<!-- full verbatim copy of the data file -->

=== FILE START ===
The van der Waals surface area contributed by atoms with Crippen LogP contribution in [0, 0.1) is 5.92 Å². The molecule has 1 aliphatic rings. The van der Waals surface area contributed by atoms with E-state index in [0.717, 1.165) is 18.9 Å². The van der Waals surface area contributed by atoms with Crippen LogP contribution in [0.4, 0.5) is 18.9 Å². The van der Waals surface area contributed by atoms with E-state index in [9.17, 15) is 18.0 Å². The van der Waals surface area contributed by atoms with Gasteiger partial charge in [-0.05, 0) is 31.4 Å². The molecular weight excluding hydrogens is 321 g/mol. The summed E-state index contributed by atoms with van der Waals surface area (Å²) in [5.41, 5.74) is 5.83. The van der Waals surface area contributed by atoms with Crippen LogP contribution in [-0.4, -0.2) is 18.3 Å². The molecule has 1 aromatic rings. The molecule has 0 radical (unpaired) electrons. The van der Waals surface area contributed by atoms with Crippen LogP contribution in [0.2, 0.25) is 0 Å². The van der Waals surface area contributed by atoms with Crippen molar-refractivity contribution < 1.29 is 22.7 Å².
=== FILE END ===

The van der Waals surface area contributed by atoms with Crippen LogP contribution in [0, 0.1) is 5.92 Å². The molecule has 1 aliphatic rings. The van der Waals surface area contributed by atoms with E-state index in [0.717, 1.165) is 18.9 Å². The van der Waals surface area contributed by atoms with Crippen LogP contribution in [0.4, 0.5) is 18.9 Å². The van der Waals surface area contributed by atoms with E-state index in [9.17, 15) is 18.0 Å². The van der Waals surface area contributed by atoms with Gasteiger partial charge in [-0.05, 0) is 31.4 Å². The molecular weight excluding hydrogens is 321 g/mol. The summed E-state index contributed by atoms with van der Waals surface area (Å²) in [5.41, 5.74) is 5.83. The van der Waals surface area contributed by atoms with Crippen LogP contribution in [-0.4, -0.2) is 18.3 Å². The molecule has 1 aromatic rings. The molecule has 0 radical (unpaired) electrons. The van der Waals surface area contributed by atoms with Crippen LogP contribution in [0.2, 0.25) is 0 Å². The van der Waals surface area contributed by atoms with Crippen molar-refractivity contribution < 1.29 is 22.7 Å².